Six months after the devastating earthquake that hit Haiti, many residents remain in camps. Photo: Magnus Aronson/ACT
Some Haitians feel as if it happened just days ago, the Rev. Kerwin Delicat, an Episcopal (Anglican) priest based in the city of Leogane, said as people prepared to mark six months since a calamitous earthquake struck on January 12.
While some progress is discernable such as students being back at school for some time, Leogane, like the capital of Port-au-Prince, is still years from recovery.
"Eventually, there will be a return to normal life," Delicat said in interview. "But it’s been just less than six months. It’s like something that just happened."
Many residents still mourn loved ones. For some, trauma is less palpable than immediately after the quake. But others are still struggling to resume their lives, Delicat said.
"It will take a long time for many families to restart a normal life, because the consequences have been so huge," Delicat said in an interview with ENInews. "A man works 30 years of hard labour, then, in one day, in one instant, he loses his wife, his children."
Leogane, a coastal community 29 kilometres (18 miles) west of Port-au-Prince, was at the quake’s epicentre. Nearly nine out of 10 buildings were destroyed or damaged. Even today, most people in the city live out of tents because their homes were destroyed or damaged, or due to people’s fears of concrete structures.
"’Oh my goodness,’ people say, ‘Stay away from it’," Delicat said. "Haitians are still frightened of concrete houses."
Prospery Raymond, country manager for Christian Aid, the Britain-based organization that belongs to the global Geneva-based ACT Alliance, a humanitarian aid group, felt comfortable returning to sleep at his damaged, but not-destroyed home in Port-au-Prince.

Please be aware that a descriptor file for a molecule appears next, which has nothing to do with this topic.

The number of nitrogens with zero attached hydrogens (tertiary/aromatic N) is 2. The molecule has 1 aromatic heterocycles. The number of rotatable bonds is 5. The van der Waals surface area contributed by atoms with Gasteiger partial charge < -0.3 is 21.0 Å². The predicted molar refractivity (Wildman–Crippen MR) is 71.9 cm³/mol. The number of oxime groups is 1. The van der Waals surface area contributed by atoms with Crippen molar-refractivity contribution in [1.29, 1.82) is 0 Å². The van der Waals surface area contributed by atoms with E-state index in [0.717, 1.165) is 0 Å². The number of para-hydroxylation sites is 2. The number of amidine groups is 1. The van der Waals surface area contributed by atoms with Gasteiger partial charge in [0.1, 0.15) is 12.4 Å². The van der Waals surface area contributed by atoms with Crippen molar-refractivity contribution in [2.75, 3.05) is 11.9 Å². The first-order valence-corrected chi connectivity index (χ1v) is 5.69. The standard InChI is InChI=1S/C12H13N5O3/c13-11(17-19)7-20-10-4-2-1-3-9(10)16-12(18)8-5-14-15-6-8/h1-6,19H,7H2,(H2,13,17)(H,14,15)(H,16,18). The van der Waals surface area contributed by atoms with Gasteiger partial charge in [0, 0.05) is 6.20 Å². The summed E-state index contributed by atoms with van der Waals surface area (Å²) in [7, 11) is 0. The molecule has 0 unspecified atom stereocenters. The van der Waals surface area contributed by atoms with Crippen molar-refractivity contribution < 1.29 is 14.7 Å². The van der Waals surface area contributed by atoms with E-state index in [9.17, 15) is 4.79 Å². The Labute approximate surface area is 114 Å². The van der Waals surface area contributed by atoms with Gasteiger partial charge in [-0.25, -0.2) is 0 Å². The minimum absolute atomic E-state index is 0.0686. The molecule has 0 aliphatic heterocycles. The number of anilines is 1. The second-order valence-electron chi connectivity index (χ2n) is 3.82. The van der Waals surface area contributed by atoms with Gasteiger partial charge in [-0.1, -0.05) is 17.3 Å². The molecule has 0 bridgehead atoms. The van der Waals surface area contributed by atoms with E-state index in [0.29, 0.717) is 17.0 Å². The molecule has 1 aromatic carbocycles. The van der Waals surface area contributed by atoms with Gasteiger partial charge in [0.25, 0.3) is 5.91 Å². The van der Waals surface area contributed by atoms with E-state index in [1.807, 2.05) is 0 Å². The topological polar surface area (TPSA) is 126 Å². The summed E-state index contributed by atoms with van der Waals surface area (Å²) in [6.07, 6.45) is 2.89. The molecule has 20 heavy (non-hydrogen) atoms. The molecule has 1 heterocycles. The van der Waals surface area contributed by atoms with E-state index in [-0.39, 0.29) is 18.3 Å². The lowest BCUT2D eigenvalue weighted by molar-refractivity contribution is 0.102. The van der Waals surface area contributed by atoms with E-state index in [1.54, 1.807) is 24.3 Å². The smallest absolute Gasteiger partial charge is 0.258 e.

Raymond’s home fared better than his workplace: the Christian Aid office was destroyed in the quake. Staff had to relocate.
He is impatient at the slow pace of some recovery efforts and he wants the Haitian government to be more forthright in finding better, and ultimately permanent, housing for those uprooted.
The tens of thousands still in displacement camps and living in tents cannot languish there forever, Raymond said prior to the six-month mark since the quake struck. "That is not a long-term solution." He explained, "’Building back better,’ not only means building back better homes, it also means being accountable."
At the same time, Raymond said the international community must "accompany" a weakened Haitian government and find ways to coordinate better with authorities. "Now that six months have passed there is no longer any excuse for not working effectively together," he said.
One of the numerous ways Haitians have found to cope is to seek a cosmic meaning in the disaster, specifically, that the quake was divine retribution for perceived sins in Haitian society.
Delicat forcefully rejects that argument, saying "quite definitely no". The disaster "was a not a punishment," he said. "It happened in Haiti, but earthquakes have happened in other countries."
The broader theological question, Delicat said, is how Haitians can find "a way to take responsibility, as human beings, as co-creators with God to rebuild and reconstruct the country".
As Delicat spoke, students at the Sainte Croix School, where Delicat is principal, attended "catch-up classes" in eight school tents provided to the school. School structures were among the buildings that collapsed on 12 January, as did other church diocese buildings.
"The buildings were destroyed," he said, "but the Church remains firm because the people are still here."
? Chris Herlinger, a New York-based writer for ENInews and who works for the humanitarian agency Church World Service, was recently on assignment in Haiti for the Geneva-based ACT Alliance.
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